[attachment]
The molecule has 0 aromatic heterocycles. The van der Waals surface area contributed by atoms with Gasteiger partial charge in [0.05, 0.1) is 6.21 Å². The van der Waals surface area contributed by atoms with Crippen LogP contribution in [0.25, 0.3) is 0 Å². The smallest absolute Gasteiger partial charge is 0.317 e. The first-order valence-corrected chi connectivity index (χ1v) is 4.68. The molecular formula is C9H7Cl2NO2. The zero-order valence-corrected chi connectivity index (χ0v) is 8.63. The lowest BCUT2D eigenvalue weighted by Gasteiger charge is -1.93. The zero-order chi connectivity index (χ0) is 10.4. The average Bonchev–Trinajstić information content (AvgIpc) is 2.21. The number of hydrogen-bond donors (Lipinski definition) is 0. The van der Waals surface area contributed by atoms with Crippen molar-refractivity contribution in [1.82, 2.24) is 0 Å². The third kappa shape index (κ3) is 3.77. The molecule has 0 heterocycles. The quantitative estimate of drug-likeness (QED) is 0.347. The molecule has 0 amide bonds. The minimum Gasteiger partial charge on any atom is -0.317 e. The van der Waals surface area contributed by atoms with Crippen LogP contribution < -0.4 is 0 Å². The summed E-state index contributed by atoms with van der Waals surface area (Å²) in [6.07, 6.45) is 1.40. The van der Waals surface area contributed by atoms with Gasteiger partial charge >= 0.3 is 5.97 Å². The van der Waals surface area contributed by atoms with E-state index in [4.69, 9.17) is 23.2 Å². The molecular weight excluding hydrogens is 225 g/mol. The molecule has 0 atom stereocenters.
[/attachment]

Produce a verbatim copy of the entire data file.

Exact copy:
The molecule has 0 aromatic heterocycles. The van der Waals surface area contributed by atoms with Gasteiger partial charge in [0.05, 0.1) is 6.21 Å². The van der Waals surface area contributed by atoms with Crippen LogP contribution in [0.25, 0.3) is 0 Å². The smallest absolute Gasteiger partial charge is 0.317 e. The first-order valence-corrected chi connectivity index (χ1v) is 4.68. The molecular formula is C9H7Cl2NO2. The zero-order valence-corrected chi connectivity index (χ0v) is 8.63. The lowest BCUT2D eigenvalue weighted by Gasteiger charge is -1.93. The zero-order chi connectivity index (χ0) is 10.4. The average Bonchev–Trinajstić information content (AvgIpc) is 2.21. The number of hydrogen-bond donors (Lipinski definition) is 0. The van der Waals surface area contributed by atoms with Crippen molar-refractivity contribution in [1.82, 2.24) is 0 Å². The third kappa shape index (κ3) is 3.77. The molecule has 0 heterocycles. The quantitative estimate of drug-likeness (QED) is 0.347. The molecule has 0 amide bonds. The minimum Gasteiger partial charge on any atom is -0.317 e. The van der Waals surface area contributed by atoms with Crippen LogP contribution < -0.4 is 0 Å². The summed E-state index contributed by atoms with van der Waals surface area (Å²) in [6.07, 6.45) is 1.40. The van der Waals surface area contributed by atoms with Gasteiger partial charge >= 0.3 is 5.97 Å². The van der Waals surface area contributed by atoms with E-state index in [4.69, 9.17) is 23.2 Å². The molecular weight excluding hydrogens is 225 g/mol. The molecule has 0 atom stereocenters.